PRESENTING a FABULOUSLY RARE 18C Indo-Portuguese Vargueno Mini Cabinet.
EXTREMELY RARE, HIGHLY IMPORTANT AND DESIRABLE Colonial piece !
It is an Indo-Portuguese Vargueno Mini Cabinet, circa 1780, with strong Persian influences.
Vargueno’s are typically Portuguese or Spanish.
Portugal, through its colonization of parts of Asia in the 17th and 18th Centuries, had a strong influence on furniture being made in India in the 17th and 18th Centuries.
The Portuguese colonization of the sub-continent was mainly in South India, whilst the Persian influences would have been in the North.
Many examples of Indo-Portuguese Vargueno’s can be found. Typically, they are constructed using ivory and stained woods to depict neo-classical type scenes. These boxes command a hefty price tag !!
What makes this one EVEN MORE SPECIAL is that it is clearly a Vargueno box from that time period but it constructed entirely using a more Persian influenced mosaic of bone, brass, micro-mosaic green precious stone, pewter etc. in star or geometric shapes.
The top opens to reveal a number of storage sections.
The front opens to reveal more exquisite mosaic work and a number of spice drawers, hence, being called a vargueno!
A TRULY UNIQUE piece !! A TRULY IMPORTANT piece !!
This should really be in a Museum !
IF YOU LIKE THIS THEN CHECK OUT THE INDO-PERSIAN VANITY BOX ALSO IN THIS SECTION !!
Indo-Portuguese furniture European furniture made in the Portuguese colonies from indigenous teak and ebony, first for local European workers and later for export.
Chairs, tables, bedsteads and Case furniture were made from the early 16th to the mid 17th century in the Portuguese colonies of Cochin, Ceylon (now Sri Lanka), Malacca (west coast of the Malaysian peninsula) and also in Goa, Bombay and near Calcutta.
From the mid-17th century, Dutch occupation resulted in the development of Dutch colonial furniture in most previously Portuguese colonies, except Goa.
INDO PERSIAN: “Indo-Persian culture” refers to those Persian aspects that have been integrated into or absorbed into the cultures of the Indian Subcontinent (hence the prefix “Indo”), and in particular, into North India, and modern-day Pakistan.
Persian influence was first introduced to the South Asia by Muslim rulers of Turkic and Afghan origin, especially with the Delhi Sultanate from the 13th century, and in the 16th to 19th century by the Mughal Empire. In general, from its earliest days, aspects of the culture and language were brought to the subcontinent by various Persianized Central Asian Turkic and Afghan rulers and conquerors, amongst them the most notable being Mahmud of Ghazni in the 11th century AD.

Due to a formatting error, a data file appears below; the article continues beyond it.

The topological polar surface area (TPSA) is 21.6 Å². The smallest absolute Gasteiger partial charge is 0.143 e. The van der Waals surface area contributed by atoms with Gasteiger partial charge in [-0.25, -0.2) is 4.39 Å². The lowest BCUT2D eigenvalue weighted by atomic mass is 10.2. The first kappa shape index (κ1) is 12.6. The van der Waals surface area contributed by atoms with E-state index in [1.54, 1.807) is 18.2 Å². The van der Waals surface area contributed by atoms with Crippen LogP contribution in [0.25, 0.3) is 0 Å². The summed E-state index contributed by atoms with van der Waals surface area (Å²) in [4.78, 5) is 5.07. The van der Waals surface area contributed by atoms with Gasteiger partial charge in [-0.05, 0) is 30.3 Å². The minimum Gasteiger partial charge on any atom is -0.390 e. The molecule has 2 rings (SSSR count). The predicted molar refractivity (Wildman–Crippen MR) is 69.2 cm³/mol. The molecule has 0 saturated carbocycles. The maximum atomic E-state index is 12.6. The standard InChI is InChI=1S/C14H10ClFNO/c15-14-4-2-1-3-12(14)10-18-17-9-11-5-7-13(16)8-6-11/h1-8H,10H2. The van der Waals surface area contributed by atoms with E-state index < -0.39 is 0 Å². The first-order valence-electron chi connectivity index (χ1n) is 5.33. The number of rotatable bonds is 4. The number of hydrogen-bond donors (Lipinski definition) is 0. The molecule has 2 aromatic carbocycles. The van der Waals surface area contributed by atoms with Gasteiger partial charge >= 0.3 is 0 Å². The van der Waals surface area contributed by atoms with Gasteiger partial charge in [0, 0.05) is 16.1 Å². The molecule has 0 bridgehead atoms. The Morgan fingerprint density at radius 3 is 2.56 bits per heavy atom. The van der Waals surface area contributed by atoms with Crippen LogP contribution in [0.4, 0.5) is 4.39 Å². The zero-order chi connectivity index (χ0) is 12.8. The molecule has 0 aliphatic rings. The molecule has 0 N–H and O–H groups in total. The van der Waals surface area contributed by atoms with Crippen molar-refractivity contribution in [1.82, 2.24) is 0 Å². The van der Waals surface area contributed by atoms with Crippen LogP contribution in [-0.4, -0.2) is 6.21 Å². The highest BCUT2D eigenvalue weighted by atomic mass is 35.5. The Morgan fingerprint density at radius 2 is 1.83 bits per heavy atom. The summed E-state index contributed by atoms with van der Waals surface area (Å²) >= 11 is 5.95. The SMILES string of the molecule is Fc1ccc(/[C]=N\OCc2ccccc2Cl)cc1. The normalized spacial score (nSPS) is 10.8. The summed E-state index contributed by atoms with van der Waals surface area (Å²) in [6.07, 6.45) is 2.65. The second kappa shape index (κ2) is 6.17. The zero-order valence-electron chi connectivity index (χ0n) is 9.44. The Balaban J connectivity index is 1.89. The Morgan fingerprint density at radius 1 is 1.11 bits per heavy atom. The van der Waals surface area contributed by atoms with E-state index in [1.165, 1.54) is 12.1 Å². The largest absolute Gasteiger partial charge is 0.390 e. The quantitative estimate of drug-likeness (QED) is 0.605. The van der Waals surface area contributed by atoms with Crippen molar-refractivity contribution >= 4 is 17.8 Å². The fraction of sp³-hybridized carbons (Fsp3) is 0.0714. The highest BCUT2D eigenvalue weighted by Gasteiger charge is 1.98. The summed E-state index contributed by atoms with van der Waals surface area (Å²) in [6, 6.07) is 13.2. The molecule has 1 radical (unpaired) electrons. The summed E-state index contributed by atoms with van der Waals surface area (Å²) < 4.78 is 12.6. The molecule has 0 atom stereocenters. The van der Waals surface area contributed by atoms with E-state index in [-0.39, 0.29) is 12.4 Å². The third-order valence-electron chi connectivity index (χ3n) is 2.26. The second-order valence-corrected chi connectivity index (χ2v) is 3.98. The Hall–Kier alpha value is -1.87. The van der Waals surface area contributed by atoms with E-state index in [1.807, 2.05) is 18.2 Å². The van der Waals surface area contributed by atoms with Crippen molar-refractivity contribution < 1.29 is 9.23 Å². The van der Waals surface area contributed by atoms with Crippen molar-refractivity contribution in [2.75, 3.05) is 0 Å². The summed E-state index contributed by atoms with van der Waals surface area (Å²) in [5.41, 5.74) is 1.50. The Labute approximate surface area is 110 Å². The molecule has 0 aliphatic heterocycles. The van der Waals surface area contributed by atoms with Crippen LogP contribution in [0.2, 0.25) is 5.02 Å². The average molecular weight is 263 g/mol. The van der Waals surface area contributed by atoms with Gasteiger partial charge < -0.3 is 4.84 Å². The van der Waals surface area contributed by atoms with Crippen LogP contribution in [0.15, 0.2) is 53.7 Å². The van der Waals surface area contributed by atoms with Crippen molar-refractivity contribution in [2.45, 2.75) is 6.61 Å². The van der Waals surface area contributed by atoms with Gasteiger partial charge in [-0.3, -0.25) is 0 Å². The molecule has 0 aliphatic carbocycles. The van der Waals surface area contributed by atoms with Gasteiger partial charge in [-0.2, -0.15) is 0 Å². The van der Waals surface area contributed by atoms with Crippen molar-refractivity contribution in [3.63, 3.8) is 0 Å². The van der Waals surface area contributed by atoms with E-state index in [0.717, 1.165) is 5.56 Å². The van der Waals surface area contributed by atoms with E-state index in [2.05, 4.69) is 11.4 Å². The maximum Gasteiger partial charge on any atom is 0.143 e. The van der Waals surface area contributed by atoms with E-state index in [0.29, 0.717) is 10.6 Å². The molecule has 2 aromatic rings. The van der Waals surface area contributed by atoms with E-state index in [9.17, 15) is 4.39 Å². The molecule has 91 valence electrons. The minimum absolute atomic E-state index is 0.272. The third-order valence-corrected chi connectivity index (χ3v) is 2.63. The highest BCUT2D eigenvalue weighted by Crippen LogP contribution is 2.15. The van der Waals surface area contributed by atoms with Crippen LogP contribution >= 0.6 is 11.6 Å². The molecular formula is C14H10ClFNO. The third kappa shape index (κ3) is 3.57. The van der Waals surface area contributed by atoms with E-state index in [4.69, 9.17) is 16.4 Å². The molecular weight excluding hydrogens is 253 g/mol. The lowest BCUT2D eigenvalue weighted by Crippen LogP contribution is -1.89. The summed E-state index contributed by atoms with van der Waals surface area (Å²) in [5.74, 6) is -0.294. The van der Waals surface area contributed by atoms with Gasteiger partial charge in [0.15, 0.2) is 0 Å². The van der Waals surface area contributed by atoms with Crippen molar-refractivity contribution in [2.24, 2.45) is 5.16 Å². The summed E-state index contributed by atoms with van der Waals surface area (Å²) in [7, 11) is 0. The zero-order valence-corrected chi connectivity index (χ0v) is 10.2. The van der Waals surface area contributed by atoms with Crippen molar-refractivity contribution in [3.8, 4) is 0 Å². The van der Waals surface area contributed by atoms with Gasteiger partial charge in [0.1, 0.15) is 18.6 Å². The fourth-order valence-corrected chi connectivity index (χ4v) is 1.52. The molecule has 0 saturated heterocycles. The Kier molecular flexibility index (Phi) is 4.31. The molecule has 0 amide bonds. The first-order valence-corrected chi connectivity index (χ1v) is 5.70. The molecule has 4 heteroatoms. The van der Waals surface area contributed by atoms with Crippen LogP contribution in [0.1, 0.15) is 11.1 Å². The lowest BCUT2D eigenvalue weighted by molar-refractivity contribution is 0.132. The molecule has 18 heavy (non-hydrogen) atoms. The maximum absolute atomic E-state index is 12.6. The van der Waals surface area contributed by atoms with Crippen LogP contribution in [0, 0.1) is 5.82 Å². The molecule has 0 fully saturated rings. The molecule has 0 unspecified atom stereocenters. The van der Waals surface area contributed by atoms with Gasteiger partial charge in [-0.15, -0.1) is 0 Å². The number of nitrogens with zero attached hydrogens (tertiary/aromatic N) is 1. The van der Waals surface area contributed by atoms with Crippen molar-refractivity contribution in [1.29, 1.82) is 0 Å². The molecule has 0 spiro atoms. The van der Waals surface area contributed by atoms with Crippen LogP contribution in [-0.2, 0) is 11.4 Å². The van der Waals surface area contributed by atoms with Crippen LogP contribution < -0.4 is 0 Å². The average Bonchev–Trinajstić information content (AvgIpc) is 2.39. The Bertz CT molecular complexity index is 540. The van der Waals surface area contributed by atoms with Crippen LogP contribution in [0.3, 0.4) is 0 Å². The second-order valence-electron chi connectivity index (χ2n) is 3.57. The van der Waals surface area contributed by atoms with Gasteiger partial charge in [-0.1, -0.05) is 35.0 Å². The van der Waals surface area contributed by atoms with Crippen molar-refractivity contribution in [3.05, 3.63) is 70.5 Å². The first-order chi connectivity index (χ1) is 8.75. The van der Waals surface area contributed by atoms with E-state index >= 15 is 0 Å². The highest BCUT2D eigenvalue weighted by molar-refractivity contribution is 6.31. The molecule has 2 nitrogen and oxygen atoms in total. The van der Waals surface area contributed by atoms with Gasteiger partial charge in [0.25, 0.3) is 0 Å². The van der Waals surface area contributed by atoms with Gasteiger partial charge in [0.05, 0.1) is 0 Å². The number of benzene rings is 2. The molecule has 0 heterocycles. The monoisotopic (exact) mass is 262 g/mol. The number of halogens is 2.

Persian was the official language of the Delhi Sultanate, the Mughal Empire, and their successor states, as well as the cultured language of poetry and literature. Many of the Sultans and nobility in the Sultanate period were Persianised Turks from Central Asia who spoke Turkic languages as their mother tongues. The Mughals were also culturally Persianized Central Asians (of Turco-Mongol origin), but spoke Chagatai Turkic as their first language at the beginning, before eventually adopting Persian. Persian became the preferred language of the Muslim elite of north India. Muzaffar Alam, a noted scholar of Mughal and Indo-Persian history, suggests that Persian became the lingua franca of the empire under Akbar for various political and social factors due to its non-sectarian and fluid nature. The influence of these languages led to a vernacular that is the ancestor of today’s Urdu.
18C Indo-Portuguese Vargueno Mini Cabinet.
Provenance: Part of our large Anglo-Indian Collection.
Dimensions: 14″ wide x 11.25″ high and 9.75″ deep
Condition: Good condition for it’s age and construction. Some losses of inlay/mosaic with minor repairs. Has key but lock doesn’t work.